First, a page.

New federal health care reform provisions take effect tomorrow



The National Gay and Lesbian Task Force marks the sixth-month anniversary of the passage of health care reform and the implementation of several key features to increase health insurance and care. While many parts of the Affordable Care Act will go into effect over the next few years, early steps to increase coverage and access to services begin Thursday, Sept. 23.

Six critical pieces of health care reform go into effect tomorrow. For clients in new plans there will no longer be lifetime caps on the cost of services, there will be new ways to appeal insurance decisions, and insurance companies and issuers must offer preventive care. In addition, all group and individual insurance plans can no longer have annual caps on services, young people can stay on the insurance plans of their parents or guardians through age 25, and children can no longer be denied coverage for pre-existing conditions. Task Force Executive Director Rea Carey says:

Passage of federal health care reform marked a critical step toward ensuring access to health care for roughly 32 million people who are currently uninsured, and toward ending some of the health insurance industry‚Äôs most egregious abuses. People of color and economically impoverished people are disproportionately affected by such health disparities. Lesbian, gay, bisexual and transgender people and our families are among those affected by this broken and imbalanced health care system. This week, several key provisions of health care reform go into effect, which will in turn have a positive effect on people’s lives across the country.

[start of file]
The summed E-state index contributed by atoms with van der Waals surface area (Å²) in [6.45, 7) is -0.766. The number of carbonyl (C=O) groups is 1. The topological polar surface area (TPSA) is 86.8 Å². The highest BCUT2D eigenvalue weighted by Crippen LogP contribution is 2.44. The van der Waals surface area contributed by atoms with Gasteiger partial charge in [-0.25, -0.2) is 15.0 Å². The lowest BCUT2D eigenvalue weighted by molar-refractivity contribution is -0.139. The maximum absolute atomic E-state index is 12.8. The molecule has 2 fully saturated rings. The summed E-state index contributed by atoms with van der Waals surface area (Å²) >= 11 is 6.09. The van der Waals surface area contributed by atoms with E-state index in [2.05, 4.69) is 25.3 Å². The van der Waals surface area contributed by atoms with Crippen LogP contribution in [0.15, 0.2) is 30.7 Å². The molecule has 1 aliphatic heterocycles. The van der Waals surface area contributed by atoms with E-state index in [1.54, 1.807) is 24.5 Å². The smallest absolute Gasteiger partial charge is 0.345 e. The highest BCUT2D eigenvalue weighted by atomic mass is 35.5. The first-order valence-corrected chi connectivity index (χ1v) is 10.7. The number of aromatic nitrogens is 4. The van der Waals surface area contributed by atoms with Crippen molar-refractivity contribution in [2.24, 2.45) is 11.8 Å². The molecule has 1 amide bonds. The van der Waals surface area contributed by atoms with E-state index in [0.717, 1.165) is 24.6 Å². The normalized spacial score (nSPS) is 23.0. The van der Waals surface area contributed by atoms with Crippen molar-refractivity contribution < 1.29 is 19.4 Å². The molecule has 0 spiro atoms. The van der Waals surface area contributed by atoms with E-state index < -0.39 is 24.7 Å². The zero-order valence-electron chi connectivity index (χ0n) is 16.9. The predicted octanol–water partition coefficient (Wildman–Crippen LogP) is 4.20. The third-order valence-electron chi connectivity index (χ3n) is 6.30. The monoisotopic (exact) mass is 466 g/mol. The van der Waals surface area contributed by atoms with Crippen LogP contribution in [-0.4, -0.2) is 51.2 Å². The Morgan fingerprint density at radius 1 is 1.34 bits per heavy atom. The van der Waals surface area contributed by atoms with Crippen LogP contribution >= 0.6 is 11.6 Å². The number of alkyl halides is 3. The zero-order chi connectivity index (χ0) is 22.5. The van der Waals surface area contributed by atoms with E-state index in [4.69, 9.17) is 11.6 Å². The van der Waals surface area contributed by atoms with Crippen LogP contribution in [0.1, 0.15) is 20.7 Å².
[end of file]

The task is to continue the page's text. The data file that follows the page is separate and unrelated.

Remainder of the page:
Access to health care and services is vital to LGBT people and our families, and allows our community to live healthy and active lives. We have long known that LGBT people suffer from significantly higher rates of health disparities caused and exasperated by a lack of access to quality health insurance. Implementation of the Affordable Care Act is an important step toward alleviating this problem. In particular, many of the reforms taking effect tomorrow such as a removal of exclusions based on pre-existing conditions for children, to be followed in the next few weeks by a removal of pre-existing conditions for all, and the ability for young people to stay on the insurance of their parents or guardians, will have a beneficial impact for our community.

We look forward to the implementation of the rest of health care reform and urge the Obama administration and Department of Health & Human Services to reflect the needs of the LGBT community throughout this process, especially regarding data collection, outreach efforts and public education.